On “Retirement as a Stage in the Academic Life Cycle”
To the Editor:
By law in Israel everyone employed in the public sector must retire at age 67. Of course, this does not include politicians, some of whom seem to go on forever. At Tel Aviv University, where I taught from 1971 until my retirement in 2008, most retirees continue to have offices and secretarial help. All of us are on departmental and university
mailing lists, and we are kept informed about upcoming conferences, visiting lecturers, campus events, department seminars, and faculty meetings. And we have access to all the university’s libraries, archives, and research facilities. Those among us who continue to research and publish or deliver papers at conferences receive a generous study fund as a supplement to our pensions.
Although I am retired, I continue to teach in the university’s international student program. This is something I have done since I came to the university. The international student program hires regular university faculty members to teach their specialties and pays them to do so. Teaching in this program keeps me in touch with the university as well as with students. It also motivates me to read new material and to incorporate what I learn into my lectures. This semester I have students from China, Japan, Italy, Denmark, Holland, Germany, Poland, the Ukraine, Belgium, the USA, and Canada in my class.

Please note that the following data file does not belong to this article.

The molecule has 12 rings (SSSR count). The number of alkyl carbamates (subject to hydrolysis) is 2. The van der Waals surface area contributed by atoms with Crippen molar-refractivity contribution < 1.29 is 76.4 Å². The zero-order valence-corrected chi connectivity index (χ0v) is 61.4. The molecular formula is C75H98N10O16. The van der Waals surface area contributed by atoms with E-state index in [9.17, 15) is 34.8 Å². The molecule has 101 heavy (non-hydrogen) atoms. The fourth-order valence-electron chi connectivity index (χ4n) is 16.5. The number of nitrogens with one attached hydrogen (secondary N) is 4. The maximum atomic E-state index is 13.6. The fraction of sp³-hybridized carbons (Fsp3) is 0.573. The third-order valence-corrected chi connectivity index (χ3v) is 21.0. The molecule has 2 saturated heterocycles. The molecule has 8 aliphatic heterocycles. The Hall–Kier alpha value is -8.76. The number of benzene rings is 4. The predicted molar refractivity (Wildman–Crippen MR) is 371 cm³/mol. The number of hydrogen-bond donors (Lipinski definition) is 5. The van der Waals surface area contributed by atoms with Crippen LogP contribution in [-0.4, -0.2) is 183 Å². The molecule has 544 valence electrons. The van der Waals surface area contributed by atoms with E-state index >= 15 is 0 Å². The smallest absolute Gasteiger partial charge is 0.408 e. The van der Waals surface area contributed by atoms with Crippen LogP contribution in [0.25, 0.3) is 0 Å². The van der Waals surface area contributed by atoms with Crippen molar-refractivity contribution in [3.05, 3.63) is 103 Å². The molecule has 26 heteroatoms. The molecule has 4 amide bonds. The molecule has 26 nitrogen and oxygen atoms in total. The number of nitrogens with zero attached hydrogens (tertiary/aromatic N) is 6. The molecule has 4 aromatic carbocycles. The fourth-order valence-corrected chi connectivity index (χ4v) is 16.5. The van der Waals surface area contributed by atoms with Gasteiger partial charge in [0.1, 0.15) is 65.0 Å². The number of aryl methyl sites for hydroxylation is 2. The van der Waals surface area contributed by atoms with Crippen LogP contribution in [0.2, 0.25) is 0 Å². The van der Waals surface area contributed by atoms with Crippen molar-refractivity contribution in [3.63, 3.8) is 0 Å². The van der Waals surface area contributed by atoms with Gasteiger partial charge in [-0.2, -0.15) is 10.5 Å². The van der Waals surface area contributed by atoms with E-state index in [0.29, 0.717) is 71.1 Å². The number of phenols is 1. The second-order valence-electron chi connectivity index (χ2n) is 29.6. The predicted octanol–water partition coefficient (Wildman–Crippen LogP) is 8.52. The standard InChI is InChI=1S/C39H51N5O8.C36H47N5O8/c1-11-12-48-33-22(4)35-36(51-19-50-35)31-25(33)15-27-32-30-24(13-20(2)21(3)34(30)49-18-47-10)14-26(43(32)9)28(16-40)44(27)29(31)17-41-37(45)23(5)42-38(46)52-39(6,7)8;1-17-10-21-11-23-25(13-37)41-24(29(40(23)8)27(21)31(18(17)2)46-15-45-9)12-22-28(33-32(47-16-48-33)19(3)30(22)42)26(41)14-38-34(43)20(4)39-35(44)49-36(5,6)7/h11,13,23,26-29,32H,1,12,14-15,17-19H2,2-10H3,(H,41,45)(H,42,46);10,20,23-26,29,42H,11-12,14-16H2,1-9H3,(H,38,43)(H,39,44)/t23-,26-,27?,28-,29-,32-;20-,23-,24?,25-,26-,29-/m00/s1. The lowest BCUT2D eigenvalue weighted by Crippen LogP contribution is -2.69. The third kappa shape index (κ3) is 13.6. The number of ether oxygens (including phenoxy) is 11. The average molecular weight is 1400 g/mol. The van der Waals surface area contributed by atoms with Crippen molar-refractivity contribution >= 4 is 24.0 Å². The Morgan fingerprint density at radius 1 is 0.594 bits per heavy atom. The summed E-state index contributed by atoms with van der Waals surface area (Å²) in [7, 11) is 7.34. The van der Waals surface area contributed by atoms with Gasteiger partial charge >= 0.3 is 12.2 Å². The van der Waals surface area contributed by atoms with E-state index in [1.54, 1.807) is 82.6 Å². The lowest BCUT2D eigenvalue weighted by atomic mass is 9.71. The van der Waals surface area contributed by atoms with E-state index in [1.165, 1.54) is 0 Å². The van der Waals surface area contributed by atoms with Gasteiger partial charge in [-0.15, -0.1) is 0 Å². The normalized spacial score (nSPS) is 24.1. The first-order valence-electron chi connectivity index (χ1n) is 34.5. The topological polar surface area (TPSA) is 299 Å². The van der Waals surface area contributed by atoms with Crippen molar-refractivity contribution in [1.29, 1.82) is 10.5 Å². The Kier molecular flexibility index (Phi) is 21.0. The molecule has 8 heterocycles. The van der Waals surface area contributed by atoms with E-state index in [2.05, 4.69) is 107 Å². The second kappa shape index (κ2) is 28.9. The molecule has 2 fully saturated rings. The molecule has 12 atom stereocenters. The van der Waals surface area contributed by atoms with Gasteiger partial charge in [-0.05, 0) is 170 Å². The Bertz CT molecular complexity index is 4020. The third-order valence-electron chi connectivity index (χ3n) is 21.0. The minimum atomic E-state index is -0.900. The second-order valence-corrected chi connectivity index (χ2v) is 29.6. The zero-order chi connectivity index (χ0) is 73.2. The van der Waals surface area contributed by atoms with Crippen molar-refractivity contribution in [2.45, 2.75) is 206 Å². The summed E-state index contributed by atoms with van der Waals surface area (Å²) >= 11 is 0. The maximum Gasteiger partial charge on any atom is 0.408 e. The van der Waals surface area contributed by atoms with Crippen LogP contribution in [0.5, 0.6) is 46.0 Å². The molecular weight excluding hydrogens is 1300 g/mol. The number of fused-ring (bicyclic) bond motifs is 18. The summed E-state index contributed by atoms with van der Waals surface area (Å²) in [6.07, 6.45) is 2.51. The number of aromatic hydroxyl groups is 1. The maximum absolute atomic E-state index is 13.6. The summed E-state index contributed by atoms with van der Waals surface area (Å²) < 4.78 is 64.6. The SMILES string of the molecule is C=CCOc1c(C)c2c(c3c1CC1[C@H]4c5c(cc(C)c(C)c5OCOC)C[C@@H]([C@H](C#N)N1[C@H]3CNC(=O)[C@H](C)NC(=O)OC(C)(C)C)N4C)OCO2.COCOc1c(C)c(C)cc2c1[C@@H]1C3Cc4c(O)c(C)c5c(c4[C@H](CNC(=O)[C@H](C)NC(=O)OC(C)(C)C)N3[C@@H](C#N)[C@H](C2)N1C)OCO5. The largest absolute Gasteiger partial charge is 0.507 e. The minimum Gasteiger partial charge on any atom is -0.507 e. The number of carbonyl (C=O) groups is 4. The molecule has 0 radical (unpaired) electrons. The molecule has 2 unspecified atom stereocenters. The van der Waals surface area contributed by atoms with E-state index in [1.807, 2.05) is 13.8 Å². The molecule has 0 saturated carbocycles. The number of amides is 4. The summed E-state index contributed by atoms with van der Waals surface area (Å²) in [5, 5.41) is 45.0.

While I now have more time for leisurely breakfasts in my favorite café, I also have the time to explore other fields of history. I have found my retirement to be more rewarding and fun than I imagined.
Tel Aviv University (emeritus)
This work is licensed under a Creative Commons Attribution-NonCommercial-NoDerivatives 4.0 International License. Attribution must provide author name, article title, Perspectives on History, date of publication, and a link to this page. This license applies only to the article, not to text or images used here by permission.
Please read our commenting and letters policy before submitting.